Australian M3 Lee
MiniArt, 1/35 scale
Reviewed by Al Bowie
|Stock Number and Description||MiniArt Kit No. 35287 - Australian M3 Lee|
|Media and Contents:||Approx 1,244 light grey coloured parts with on 73 Sprues, 1 PE Sheet, 1 Clear Sprue with 17 parts and a single decal sheet for four examples.|
|Price:||AUD$71.00 available online from Creative Models Australia|
|Review Type:||First Look|
|Advantages:||Superb detail and accuracy, includes full interior, engine and photo-etched detail.|
|Disadvantages:||High parts count.|
|Recommendation:||This is a great kit of an important subject with excellent detail and good buildability for such detail. Whilst it is an Australian subject it can also be used as an excellent starting point for a British Burma Lee as it has many of the modifications that these used including the Armoured intake cover and some of the bins.|
The M3 Medium was developed hurriedly as America rapidly tried to equip itself for the war it was fast becoming involved in. Based on the experiences of France in 1940 by the French and British experience in the desert, it was a compromise design until the US could get the 75mm gun in a suitable turret.
It had the 75mm M2 (and later M3) gun mounted in a sponson on the right hand side of the vehicle and a fully revolving turret with the 37mm M5 and later M6 gun. In addition, it had two fixed hull .30 cal MG and another two in the turret with one in a revolving cupola.
It was powered by a large radial engine and driven through its front drive sprockets. This resulted in a very high profile for which it has been criticised to this day. It was roomy and had a crew of six.
The British were not initially impressed with it and had a number of changes made to suit their needs such as a radio in the turret, a driver’s periscope and other small items. This resulted in the M3 Grant, which was bought in some numbers although the Lee was also bought alongside it.
When the US officially entered the war and Lend Lease commenced, different variants ceased and only the Lee remained in production.
Australia, via the British Purchasing Commission, ordered a large number of M3 Grants to equip its fledgling Armoured Divisions alongside the M3 Light Tanks. When the contracts for the Grant were completed, Lees were substituted for the Australian Order and eventually Australia received over 700 Lees and Grants from the earliest to the latest production batches. These served in Australia for the duration of the war and with the Reserve (Citizens Military Forces) into the 1950s.
This is the latest in Miniart’s M3 Medium family and represents a late production M3 of riveted construction with a driver’s periscope and without sponson doors. The Australians quickly modified the M3s they received adding new rear hull stowage boxes and a low profile Commander’s hatch similar to the one fitted to the Grants and Australian modifications. Some of these were supplied with the later M3 75mm.
Like the M3 Grant and Lee kits that preceded it, Miniart has done an amazing job giving a very accurate and detailed kit with full interior and Engine and individual track links (T51 rubber block). Nearly 1,300 parts make up this kit, 672 being the tracks alone.
The kit is in typical light grey plastic and is cleanly moulded with little flash and sharp detail.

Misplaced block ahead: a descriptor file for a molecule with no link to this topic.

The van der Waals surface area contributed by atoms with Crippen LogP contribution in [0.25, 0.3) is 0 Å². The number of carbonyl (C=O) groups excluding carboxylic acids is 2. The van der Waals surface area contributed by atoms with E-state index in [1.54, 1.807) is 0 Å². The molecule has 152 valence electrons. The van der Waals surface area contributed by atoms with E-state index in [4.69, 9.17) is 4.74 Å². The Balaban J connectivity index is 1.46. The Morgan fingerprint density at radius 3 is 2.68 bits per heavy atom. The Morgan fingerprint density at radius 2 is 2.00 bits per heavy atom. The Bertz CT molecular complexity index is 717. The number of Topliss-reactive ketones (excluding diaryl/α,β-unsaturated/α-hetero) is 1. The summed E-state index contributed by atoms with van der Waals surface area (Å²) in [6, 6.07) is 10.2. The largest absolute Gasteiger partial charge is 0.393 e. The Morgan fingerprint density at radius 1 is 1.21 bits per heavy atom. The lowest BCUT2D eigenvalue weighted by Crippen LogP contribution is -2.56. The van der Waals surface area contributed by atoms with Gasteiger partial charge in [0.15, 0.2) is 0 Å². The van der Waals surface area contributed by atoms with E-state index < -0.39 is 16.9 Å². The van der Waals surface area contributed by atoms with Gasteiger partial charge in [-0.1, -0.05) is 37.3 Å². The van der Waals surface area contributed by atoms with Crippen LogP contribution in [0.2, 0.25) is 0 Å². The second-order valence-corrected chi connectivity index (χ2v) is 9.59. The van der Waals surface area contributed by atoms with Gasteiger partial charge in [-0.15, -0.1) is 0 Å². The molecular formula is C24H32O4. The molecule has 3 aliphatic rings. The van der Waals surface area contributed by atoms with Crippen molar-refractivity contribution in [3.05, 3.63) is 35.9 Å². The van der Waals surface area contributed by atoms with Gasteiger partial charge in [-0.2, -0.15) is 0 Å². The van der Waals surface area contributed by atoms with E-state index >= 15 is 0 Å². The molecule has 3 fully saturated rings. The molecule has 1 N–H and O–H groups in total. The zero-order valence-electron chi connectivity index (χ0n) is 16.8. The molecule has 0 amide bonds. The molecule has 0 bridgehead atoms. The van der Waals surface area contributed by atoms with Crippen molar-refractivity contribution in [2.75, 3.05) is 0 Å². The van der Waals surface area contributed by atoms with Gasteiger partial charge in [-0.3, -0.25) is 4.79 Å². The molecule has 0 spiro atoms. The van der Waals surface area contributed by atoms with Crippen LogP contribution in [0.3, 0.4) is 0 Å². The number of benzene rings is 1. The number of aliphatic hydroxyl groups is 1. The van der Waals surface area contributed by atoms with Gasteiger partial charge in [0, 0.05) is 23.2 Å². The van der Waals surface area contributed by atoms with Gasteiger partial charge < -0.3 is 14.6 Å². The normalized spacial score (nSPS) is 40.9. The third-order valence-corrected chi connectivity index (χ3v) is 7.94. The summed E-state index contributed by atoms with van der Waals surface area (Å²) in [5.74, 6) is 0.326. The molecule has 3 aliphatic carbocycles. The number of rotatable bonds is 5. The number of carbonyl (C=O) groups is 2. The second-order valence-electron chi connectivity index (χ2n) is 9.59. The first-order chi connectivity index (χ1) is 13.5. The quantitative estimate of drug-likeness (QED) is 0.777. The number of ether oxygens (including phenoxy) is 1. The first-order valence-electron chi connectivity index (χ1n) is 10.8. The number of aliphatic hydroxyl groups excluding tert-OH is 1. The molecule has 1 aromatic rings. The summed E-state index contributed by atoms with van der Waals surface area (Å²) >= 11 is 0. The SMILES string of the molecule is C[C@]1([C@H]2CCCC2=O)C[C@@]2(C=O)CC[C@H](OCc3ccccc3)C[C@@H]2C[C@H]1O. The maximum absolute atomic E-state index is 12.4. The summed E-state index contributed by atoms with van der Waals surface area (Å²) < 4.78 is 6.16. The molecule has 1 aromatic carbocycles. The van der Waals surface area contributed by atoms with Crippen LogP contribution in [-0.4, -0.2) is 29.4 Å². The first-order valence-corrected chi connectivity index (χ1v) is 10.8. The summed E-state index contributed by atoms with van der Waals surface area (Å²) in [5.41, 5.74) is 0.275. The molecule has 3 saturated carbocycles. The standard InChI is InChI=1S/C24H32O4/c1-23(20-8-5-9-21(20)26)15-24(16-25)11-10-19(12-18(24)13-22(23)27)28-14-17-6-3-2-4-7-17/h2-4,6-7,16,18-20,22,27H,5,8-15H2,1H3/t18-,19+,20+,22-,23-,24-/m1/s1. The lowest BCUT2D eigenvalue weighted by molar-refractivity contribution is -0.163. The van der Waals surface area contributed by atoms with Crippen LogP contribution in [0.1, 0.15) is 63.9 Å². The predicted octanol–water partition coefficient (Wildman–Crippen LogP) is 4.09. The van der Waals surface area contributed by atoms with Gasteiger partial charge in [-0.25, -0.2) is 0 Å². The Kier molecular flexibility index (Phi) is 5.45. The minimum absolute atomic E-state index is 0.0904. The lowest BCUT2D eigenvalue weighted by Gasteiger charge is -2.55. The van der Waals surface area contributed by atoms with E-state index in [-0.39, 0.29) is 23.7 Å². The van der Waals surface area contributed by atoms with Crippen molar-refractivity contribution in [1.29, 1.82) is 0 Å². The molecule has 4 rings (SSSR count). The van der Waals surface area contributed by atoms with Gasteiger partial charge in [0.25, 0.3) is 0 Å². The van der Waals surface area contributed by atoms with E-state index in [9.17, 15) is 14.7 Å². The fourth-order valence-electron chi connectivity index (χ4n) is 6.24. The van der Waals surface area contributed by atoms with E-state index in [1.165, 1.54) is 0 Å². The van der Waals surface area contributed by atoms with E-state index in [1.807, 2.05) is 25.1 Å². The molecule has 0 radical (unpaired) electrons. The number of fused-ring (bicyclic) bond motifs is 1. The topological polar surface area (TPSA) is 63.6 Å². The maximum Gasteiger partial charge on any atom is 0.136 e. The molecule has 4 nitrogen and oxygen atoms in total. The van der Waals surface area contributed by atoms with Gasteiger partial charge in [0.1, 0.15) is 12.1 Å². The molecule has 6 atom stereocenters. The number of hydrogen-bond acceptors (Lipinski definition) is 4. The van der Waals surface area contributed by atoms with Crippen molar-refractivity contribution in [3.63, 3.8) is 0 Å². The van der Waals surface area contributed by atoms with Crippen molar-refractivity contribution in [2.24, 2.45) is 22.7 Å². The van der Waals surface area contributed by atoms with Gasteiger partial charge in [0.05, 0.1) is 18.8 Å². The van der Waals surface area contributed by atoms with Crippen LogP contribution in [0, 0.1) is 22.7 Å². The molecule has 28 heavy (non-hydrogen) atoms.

Construction is in 118 stages but offers a stunning level of detail. Unlike most of the Miniart M3s, the interior detail will be difficult to see once the kit is completed as this variant has no side sponson doors and not even viewing slots on some of the options. The interior does have the driver’s periscope as required for the Australian variants but Miniart has included a US radio installation instead of the 19 Set they would have been fitted with. A full set of sand shields is included with PE brackets.
The individual track links are of the T51 Rubber block type and are made up of two halves joined by an pair of end connectors.
These are a bit fiddly and I recommend a visit to the excellent PMMS website where Terry Ashley shows a number of useful easily constructed jigs that will help keep your sanity whilst assembling these:
This is an amazing kit that appears very daunting at first due to the sheer number of parts and assembles but it should present no real problems if you take your time and follow the instructions. You will need to pre paint a lot of the interior and its complex parts as doing so when assembled is a nightmare. You can leave out a lot of the interior if you want to simplify construction.
Care will also need to be paid to which version you are building from the four options as these have subtle differences in construction represent the differences in build type.
Miniart is to be congratulated on the research that has gone into the marking options and all examples can be found on the web in either the Archives of the Australian War memorial Collection or Paul Handel’s excellent articles on Anzac Steel.
The markings are as follows:
3rd Armoured Division, 2nd Army Tank Bn C Sqn 42-43 in a Green/Sand Camouflage vehicle has M2 Gun with counterweight
1st Armoured Regiment, 1 Tk Bn, B Sqn named “Bushape” 42-43 with Green/Sand Camouflage and an M3 Gun as per Boxart
3rd Army Tk Bde , 2nd Army Tank Bn 43 in Green/Sand Camouflage
An unmarked example used as a recovery training aid at the Land Headqurters EME School Ingleburn October 44 .
This is a great kit of an important subject with excellent detail and good buildability for such detail. Whilst it is an Australian subject it can also be used as an excellent starting point for a British Burma Lee as it has many of the modifications that these used including the Armoured intake cover and some of the bins.
Thanks to Creative Models Australia for the sample www.creativemodels.com.au